Column - Stropek as a Service

AI-as-a-Service: AI cloud services should make the technology suitable for everyday use

Rainer Stropek

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In his column “Stropek as a Service”, SaaS expert Rainer Stropek talks about exciting aspects of the implementation, monetization and use of software as a service offerings. Today’s focus is on the connection between Software as a Service and Artificial Intelligence. How do SaaS projects benefit from Machine Learning?


Artificial intelligence (AI) and machine learning (ML) inspire the imagination of many SaaS providers. Wouldn’t it be great if we could replace complicated input masks with an easy-to-use bot? Why should we have to type in travel expense receipts? A photo with clever AI running in the background can do it, right? In practice, teams attempting to implement such projects encounter a lot of problems. Above all, there is a lack of relevant development experience in many cases. Completed AI services like Cognitive Service from Microsoft promise a remedy for that. Instead of having to laboriously develop everything from scratch, you simply get consumable Web APIs with usage-based costs. Does this mean that typical SaaS projects are on the fast lane towards an AI future?

Off-the-rack AI has limited value

The first step in answering this question begins with the availability of data. Granted, there are AI services like Microsoft’s Text Analytics [1] and Computer Vision [2] or Google’s Cloud Vision API [3] that are completely ready for use. For example, recognizing the language of a text with Text Analytics does not require training data or an understanding of machine learning. If you can send a text to a Web API, you’re ready to go. For some applications, this might be enough as a start (e.g., assigning a support case to a team member who speaks the correct language). But in most cases, that is not enough. AI and machine learning only represent a real added value if they are adapted to a specific application.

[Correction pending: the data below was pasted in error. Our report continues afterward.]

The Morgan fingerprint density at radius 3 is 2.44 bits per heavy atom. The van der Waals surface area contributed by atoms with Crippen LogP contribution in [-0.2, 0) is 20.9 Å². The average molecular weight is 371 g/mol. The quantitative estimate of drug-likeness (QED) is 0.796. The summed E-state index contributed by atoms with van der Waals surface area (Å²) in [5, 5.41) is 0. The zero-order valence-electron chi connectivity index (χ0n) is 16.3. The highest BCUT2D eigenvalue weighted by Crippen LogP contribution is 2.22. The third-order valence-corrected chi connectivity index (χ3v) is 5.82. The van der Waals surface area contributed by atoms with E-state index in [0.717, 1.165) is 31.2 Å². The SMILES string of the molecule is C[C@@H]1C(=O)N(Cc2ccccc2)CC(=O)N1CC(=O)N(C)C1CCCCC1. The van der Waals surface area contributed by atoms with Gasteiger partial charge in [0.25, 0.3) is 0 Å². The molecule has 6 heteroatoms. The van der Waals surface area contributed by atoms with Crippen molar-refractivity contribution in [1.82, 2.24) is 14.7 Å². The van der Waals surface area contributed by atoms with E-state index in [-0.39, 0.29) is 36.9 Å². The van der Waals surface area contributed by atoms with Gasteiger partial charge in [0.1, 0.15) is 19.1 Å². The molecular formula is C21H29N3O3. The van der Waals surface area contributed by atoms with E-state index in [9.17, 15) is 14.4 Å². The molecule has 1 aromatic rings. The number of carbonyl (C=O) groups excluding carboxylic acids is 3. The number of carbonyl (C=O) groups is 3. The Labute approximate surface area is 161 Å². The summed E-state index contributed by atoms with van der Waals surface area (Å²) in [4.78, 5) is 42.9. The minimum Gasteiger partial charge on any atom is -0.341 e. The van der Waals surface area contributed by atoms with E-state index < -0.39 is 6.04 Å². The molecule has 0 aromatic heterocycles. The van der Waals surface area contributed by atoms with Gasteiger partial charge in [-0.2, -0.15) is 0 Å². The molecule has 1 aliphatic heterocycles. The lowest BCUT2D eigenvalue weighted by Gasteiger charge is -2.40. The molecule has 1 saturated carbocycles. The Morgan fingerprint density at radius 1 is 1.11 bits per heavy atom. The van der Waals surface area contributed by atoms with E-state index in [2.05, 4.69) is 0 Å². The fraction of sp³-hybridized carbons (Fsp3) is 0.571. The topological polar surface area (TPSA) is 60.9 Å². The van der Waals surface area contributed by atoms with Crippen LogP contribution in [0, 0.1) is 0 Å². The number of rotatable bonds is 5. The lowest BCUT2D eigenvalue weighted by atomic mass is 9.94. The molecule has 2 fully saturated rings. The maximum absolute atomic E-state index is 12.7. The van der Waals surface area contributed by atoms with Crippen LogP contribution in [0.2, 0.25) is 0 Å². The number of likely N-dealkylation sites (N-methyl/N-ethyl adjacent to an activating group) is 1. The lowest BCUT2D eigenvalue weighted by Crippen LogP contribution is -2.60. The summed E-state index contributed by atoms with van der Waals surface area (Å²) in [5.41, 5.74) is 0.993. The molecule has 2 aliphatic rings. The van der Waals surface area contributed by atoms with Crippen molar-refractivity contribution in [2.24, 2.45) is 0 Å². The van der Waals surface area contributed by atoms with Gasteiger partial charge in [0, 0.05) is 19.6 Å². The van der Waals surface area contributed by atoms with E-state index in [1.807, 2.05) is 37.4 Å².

Adaptable AI Services

If no ready-made AI service are available off-the-rack, that does not mean you have to build everything from the ground up with libraries like TensorFlow or Microsoft Cognitive Toolkit (aka CNTK). There is a middle ground: customizable AI and ML models that you can train with your own data. Here are two examples from Microsoft’s product portfolio: